Let's Encrypt now provides wildcard certificates
Josh Aas, ISRG Executive Director at ISRG, the entity behind Let’s Encrypt the free automated and open Certificate Authority announced that they’re now providing wildcard cerificates. While they had planned to do so starting in February, they had to postpone this feature due problems with their TLS-SNI domain validation that tied up a lot of their developer resources and prevented them from testing the ACME 2.0 protocol required for wildcard certificates.
Now after a delay of about one month, it’s possible to obtain cerificates for *.example.com that are valid for every subdomain of example.com. This reduces the amount of certificates admins have to manage and makes it easier to work with Public-Key-Pinning where you don’t want any rapid changes of certificates.
There are two requirements you’ve got to meet in order to obtain such a certificate. First, you’ve got to prove ownership of the domain in the form of a TXT-Record on the domains DNS entry and second, you have to use a Let’s Encrypt client that supports ACME 2.0. There are still clients out there that don’t but Let’s Encrypt provides a list of clients that do and not very suprisingly the recommended and easy to use Certbot client, maintained by the Electronic Frontier Foundation is on that list, along with many others like ACME4J, the APIv2 branch of GetSSL and ZeroSSL. Currently the Certbot distributed from the Ubuntu packages is still incapable of using ACME 2.0. The EFF recommends to use their PPA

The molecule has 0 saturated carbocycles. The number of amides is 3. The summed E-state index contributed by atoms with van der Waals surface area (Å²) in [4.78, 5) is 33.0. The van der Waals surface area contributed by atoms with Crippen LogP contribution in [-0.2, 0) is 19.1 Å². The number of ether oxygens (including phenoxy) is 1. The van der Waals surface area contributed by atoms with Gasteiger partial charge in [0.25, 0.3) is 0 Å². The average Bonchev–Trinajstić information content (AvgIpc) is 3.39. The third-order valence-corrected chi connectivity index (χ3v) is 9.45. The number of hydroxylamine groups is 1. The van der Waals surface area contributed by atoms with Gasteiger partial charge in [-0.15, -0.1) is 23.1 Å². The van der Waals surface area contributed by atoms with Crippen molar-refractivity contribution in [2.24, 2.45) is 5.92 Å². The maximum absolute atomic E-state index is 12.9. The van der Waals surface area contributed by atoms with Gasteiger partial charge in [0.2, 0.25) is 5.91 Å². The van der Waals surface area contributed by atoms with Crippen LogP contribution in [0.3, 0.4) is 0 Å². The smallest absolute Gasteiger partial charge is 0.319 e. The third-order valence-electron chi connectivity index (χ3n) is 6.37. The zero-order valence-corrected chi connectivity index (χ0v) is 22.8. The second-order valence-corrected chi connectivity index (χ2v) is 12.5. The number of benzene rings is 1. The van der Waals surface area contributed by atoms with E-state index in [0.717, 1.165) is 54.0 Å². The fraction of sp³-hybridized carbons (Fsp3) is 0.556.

install certbot from there.